# Video: AQA GCSE Mathematics Higher Tier Pack 4 • Paper 1 • Question 17

Consider the identity (2𝑥 − 5) (𝑥 + 3) + 𝑎𝑥 + 𝑏 = 2𝑥² + 4𝑥 − 3. Work out the values of 𝑎 and 𝑏.

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### Video Transcript

Consider the identity two 𝑥 minus five multiplied by 𝑥 plus three plus 𝑎𝑥 plus 𝑏 is identically equal to two 𝑥 squared plus four 𝑥 minus three. Work out the values of 𝑎 and 𝑏.

An identity is a statement which is always true no matter what the value of the variable, in this case 𝑥, takes. It’s denoted by this sign here, an equal sign with an extra horizontal line to indicate that the statement is always true.

We’re asked to work out the values of 𝑎 and 𝑏. And to do this, we’ll begin by expanding and simplifying the left-hand side of this identity. We’ll use the FOIL method to expand the brackets. First, we multiply two 𝑥 by 𝑥, giving two 𝑥 squared. Then we multiply the outer terms together. Two 𝑥 multiplied by three gives positive six 𝑥. Next, the inner terms, negative five multiplied by 𝑥 gives negative five 𝑥. And finally, the last terms, negative five multiplied by three gives negative 15. We can then bring down the plus 𝑎𝑥 plus 𝑏 from the previous line and also the right-hand side of this identity.

Next, we can simplify the like terms in our expansion. Positive six 𝑥 minus five 𝑥 just leaves positive one 𝑥 or 𝑥. So we have two 𝑥 squared plus 𝑥 minus 15 plus 𝑎𝑥 plus 𝑏 is identically equal to two 𝑥 squared plus four 𝑥 minus three.

Now we’re actually going to go a little bit further with our simplification because we still have like terms. We have plus 𝑥 and then plus 𝑎𝑥. We can combine these two terms together with a coefficient of one plus 𝑎, because when we expand this bracket, we’ll get 𝑥 plus 𝑎𝑥. We’ll also combine our constant term. We have negative 15 plus 𝑏, which we can write as 𝑏 minus 15. We then bring down the right-hand side of the identity.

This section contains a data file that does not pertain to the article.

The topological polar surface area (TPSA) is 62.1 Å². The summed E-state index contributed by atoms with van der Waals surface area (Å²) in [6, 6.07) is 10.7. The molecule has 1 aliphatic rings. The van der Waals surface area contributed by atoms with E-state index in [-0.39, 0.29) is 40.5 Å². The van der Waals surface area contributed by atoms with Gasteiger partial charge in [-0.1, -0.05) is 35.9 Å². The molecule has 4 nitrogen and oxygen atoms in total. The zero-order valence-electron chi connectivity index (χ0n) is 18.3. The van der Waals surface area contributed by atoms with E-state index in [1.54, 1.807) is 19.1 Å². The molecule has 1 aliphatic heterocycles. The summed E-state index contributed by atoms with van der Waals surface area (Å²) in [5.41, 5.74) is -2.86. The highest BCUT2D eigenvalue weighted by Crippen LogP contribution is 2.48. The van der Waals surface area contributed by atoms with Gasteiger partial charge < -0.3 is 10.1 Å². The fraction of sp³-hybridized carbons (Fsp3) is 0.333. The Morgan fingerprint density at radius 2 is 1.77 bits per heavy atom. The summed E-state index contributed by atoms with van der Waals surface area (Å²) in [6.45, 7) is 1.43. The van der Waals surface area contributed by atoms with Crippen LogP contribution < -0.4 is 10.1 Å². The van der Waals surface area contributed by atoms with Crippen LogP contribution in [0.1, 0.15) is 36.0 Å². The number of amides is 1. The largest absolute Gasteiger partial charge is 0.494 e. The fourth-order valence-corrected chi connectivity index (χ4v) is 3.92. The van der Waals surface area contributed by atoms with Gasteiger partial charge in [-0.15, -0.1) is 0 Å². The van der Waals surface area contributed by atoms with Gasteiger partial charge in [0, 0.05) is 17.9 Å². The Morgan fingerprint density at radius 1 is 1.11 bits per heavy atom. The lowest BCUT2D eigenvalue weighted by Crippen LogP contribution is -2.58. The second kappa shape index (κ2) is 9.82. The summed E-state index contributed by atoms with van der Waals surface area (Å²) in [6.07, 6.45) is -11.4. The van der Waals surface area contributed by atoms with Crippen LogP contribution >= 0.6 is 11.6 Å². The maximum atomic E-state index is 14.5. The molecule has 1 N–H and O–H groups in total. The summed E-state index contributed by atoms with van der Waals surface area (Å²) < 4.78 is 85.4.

Now here’s a key fact that we need to know in order to answer this question. If this statement is an identity, then it means that the coefficient of 𝑥 squared, 𝑥, and the constant term must be the same on both sides of this identity in order for it to be true for all values of 𝑥.

We can see, for example, that the coefficient of 𝑥 squared is two on each side. In order to find the values of 𝑎 and 𝑏, we need to compare the coefficients of 𝑥 and the constant term on the two sides of the equation. If we compare the coefficients of 𝑥 first of all, we have one plus 𝑎 on the left side of this identity and four on the right. So we have the equation one plus 𝑎 equals four, which we can solve to find the value of 𝑎. We just need to subtract one from each side, giving 𝑎 equals three.

Finally, we compare the constant terms. We have 𝑏 minus 15 on the left and negative three on the right. So we have an equation that we can solve for 𝑏. We add 15 to each side of the equation, giving 𝑏 equals 12. So by expanding, simplifying, and then comparing coefficients, we found the values of 𝑎 and 𝑏. 𝑎 is equal to three, and 𝑏 is equal to 12.